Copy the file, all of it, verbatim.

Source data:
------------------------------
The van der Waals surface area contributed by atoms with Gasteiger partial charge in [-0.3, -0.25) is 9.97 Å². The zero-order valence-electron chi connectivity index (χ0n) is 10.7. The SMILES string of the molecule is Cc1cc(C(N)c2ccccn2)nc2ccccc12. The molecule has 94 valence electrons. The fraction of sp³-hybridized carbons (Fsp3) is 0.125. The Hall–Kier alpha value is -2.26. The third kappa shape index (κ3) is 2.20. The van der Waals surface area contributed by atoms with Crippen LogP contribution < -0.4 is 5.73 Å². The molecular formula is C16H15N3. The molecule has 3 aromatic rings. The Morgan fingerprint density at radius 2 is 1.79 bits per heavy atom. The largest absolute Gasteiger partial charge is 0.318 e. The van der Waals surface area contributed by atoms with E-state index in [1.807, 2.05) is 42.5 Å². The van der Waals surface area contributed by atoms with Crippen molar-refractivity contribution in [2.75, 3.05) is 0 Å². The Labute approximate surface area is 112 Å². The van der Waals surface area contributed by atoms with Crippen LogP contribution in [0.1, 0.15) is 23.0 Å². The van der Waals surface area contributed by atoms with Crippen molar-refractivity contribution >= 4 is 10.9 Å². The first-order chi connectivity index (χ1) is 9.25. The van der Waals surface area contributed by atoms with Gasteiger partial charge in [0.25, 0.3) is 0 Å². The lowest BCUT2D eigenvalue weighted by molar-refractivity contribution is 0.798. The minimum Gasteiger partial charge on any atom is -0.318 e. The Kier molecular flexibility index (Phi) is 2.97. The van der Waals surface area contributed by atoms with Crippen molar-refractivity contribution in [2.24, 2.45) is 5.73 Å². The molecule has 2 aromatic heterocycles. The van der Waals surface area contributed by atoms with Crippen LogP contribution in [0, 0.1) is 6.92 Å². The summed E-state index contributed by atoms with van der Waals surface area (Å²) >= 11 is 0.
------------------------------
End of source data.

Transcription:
The van der Waals surface area contributed by atoms with Gasteiger partial charge in [-0.3, -0.25) is 9.97 Å². The zero-order valence-electron chi connectivity index (χ0n) is 10.7. The SMILES string of the molecule is Cc1cc(C(N)c2ccccn2)nc2ccccc12. The molecule has 94 valence electrons. The fraction of sp³-hybridized carbons (Fsp3) is 0.125. The Hall–Kier alpha value is -2.26. The third kappa shape index (κ3) is 2.20. The van der Waals surface area contributed by atoms with Crippen LogP contribution < -0.4 is 5.73 Å². The molecular formula is C16H15N3. The molecule has 3 aromatic rings. The Morgan fingerprint density at radius 2 is 1.79 bits per heavy atom. The largest absolute Gasteiger partial charge is 0.318 e. The van der Waals surface area contributed by atoms with E-state index in [1.807, 2.05) is 42.5 Å². The van der Waals surface area contributed by atoms with Crippen molar-refractivity contribution in [2.75, 3.05) is 0 Å². The Labute approximate surface area is 112 Å². The van der Waals surface area contributed by atoms with Crippen LogP contribution in [0.1, 0.15) is 23.0 Å². The van der Waals surface area contributed by atoms with Crippen molar-refractivity contribution >= 4 is 10.9 Å². The first-order chi connectivity index (χ1) is 9.25. The van der Waals surface area contributed by atoms with Gasteiger partial charge in [0.25, 0.3) is 0 Å². The lowest BCUT2D eigenvalue weighted by molar-refractivity contribution is 0.798. The minimum Gasteiger partial charge on any atom is -0.318 e. The Kier molecular flexibility index (Phi) is 2.97. The van der Waals surface area contributed by atoms with Crippen molar-refractivity contribution in [2.24, 2.45) is 5.73 Å². The molecule has 2 aromatic heterocycles. The van der Waals surface area contributed by atoms with Crippen LogP contribution in [0, 0.1) is 6.92 Å². The summed E-state index contributed by atoms with van der Waals surface area (Å²) >= 11 is 0.